"Omar was pretty much my first big case," Claus added. "With Omar, I spent a lot of time trying to understand who he was and what I could say to him or do for him, whether it be to bring him extra food or get a letter out to his family ... I needed to talk to him and get him to trust me."
Khadr also described his interrogations, but the U.S. Department of Defense has censored some of the details in his sworn affidavit.
"During this first interrogation, the young blond man would often (censored) if I did not give him the answers he wanted," Khadr claimed. "Several times, he forced me to (censored), which caused me (censored) due to my (censored). He did this several times to get me to answer his questions and give him the answers he wanted."
Later he writes: "I figured out right away that I would simply tell them whatever I thought they wanted to hear in order to keep them from causing me (censored)."
Guantanamo prosecutors initially claimed that Claus (who is identified in court documents only as Sgt. C) would be a key witness at Khadr's military trial. They've recently changed their position.
"The government was confident we could prove our case beyond a reasonable doubt without Sgt C's testimony," prosecutor Marine Major Jeff Groharing wrote in a recent email to the Star. Khadr's lawyers plan to argue that Claus abused the Canadian teen and that threat of harm overshadowed any subsequent interrogations, making anything Khadr said unreliable and inadmissible for his trial.
At Guantanamo, three months after his capture, Khadr's interrogations began again in a military hospital. Still recovering from his wounds, he claims in his affidavit the first interrogators spoke to him for about six hours over two days.
"One interrogator was in civilian dress clothes and I think he told me he was with the (censored). The other was in military camouflage. They asked me questions about everything. I don't think there was anything new."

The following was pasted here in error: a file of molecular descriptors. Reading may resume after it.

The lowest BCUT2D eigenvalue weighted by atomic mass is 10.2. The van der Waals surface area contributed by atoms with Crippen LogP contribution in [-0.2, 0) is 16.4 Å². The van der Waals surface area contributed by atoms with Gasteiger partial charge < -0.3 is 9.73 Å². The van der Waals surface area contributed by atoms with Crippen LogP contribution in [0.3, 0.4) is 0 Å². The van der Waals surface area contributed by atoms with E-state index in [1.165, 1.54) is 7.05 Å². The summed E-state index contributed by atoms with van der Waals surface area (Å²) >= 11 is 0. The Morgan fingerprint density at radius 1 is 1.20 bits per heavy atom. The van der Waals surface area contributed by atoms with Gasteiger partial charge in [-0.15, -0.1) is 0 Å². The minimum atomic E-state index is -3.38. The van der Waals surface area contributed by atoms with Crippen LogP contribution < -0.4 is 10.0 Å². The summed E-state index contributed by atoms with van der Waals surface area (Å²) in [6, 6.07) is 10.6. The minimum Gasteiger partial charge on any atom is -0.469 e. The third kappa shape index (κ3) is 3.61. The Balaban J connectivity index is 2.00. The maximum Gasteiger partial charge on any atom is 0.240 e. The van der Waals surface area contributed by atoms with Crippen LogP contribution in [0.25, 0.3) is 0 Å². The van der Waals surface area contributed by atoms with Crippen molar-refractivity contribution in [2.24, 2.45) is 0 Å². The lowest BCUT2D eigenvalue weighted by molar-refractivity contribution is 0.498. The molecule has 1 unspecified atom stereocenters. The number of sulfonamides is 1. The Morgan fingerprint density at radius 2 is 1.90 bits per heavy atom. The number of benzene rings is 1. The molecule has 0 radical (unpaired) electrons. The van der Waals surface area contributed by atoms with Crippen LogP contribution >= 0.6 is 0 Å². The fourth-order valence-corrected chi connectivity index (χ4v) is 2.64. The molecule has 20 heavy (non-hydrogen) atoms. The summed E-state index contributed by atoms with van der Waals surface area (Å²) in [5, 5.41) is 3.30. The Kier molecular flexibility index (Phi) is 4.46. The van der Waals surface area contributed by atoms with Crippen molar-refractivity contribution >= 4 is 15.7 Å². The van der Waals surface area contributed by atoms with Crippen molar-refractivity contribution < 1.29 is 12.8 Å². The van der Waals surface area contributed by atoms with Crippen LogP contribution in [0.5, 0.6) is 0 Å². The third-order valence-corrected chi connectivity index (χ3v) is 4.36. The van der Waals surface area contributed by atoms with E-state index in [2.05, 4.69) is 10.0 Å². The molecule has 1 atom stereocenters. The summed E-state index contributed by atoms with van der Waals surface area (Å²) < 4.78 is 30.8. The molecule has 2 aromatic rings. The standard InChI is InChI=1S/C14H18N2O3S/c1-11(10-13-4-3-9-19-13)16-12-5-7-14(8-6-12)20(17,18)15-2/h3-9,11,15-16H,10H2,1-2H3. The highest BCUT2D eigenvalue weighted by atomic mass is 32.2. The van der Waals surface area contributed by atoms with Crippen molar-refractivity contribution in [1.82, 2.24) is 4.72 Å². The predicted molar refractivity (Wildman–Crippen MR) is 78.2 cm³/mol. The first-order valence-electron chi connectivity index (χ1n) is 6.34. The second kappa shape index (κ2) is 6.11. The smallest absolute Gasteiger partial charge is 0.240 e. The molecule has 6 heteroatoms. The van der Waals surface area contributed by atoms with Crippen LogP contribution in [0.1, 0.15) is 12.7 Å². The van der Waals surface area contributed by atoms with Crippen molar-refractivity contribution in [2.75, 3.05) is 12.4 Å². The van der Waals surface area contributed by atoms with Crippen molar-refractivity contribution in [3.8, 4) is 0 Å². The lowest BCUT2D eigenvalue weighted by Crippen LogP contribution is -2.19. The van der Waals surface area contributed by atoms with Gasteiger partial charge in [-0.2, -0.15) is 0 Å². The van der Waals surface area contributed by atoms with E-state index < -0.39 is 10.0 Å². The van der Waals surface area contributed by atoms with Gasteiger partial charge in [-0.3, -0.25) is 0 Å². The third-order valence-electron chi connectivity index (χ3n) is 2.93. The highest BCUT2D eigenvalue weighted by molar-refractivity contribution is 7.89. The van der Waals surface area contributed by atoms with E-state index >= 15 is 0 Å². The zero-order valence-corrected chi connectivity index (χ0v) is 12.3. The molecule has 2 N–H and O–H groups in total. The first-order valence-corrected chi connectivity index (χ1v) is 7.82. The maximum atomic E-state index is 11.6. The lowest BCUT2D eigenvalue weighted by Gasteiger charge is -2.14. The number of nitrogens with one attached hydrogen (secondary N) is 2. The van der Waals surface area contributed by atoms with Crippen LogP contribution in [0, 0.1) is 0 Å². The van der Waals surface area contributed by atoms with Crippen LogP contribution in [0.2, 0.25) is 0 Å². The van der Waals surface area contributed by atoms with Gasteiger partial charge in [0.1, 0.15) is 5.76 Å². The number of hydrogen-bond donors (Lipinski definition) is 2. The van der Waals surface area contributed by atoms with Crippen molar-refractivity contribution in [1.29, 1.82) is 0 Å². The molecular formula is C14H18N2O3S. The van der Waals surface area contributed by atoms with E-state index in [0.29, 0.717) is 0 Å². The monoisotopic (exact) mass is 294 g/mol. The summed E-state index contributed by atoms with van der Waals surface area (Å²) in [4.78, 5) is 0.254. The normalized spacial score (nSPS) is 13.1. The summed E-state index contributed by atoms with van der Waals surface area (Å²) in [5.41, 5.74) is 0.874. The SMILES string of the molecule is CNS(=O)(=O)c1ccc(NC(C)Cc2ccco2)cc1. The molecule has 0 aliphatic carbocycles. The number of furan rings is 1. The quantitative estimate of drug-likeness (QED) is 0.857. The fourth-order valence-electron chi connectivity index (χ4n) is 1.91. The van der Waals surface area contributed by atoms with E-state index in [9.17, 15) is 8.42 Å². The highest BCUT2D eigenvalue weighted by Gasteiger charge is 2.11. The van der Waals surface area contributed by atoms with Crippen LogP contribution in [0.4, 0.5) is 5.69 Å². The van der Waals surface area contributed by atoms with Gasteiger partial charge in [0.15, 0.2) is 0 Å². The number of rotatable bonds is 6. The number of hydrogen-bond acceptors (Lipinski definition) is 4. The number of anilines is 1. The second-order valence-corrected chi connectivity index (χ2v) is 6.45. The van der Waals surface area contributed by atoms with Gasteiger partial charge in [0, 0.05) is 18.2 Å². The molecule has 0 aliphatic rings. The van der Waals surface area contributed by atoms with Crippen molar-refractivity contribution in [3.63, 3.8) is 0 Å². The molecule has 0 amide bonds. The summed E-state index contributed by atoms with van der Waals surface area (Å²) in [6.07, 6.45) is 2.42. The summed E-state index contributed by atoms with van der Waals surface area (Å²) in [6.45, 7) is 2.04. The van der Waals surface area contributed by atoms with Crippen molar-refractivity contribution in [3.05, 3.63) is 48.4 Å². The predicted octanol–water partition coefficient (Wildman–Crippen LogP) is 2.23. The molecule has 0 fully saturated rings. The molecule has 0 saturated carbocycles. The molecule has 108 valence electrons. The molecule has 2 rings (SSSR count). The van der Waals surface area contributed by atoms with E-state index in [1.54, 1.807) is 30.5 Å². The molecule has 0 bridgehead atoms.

British detainee Ruhal Ahmed used to watch Khadr come and go. Sometimes Khadr would be excited and tell Ahmed about all the things his interrogator had let him do – like watch Hollywood movies, or eat candy, Ahmed said in an interview from Britain, where he now lives. Sometimes, Ahmed said, Khadr would return to his cell, put his blanket over his head and sob.
Khadr claims in his affidavit that during various interrogations at Guantanamo he was threatened with rape, extradition, he was hit, or left shackled for hours. "A military official then removed my chair and short-shackled me by my hands and feet to a bolt in the floor," he claimed about one interrogation. "Military officials then moved my hands behind my knees. They left me in the room in this condition for approximately five to six hours, causing me extreme pain."
During a December 2002 interview, the prosecution states Khadr told interrogators he "vowed to die fighting" in Afghanistan on the July 2002 day he was captured. He also told them he armed himself with an AK-47 assault rifle, put on an ammunition vest, and positioned himself by a window near the compound, according to a government court document.
Guantanamo's chief prosecutor, Army Col. Lawrence Morris, told the Star the prosecution plans to enter "into evidence certain statements made by Omar Khadr."
The Military Commissions Act under which the trial is governed forbids the use of evidence gleaned under torture. But the rules allow evidence "in which the degree of coercion is disputed," if the military judge finds the information is "reliable" and "in the interests of justice." Critics say this allows evidence obtained under what they call "torture lite."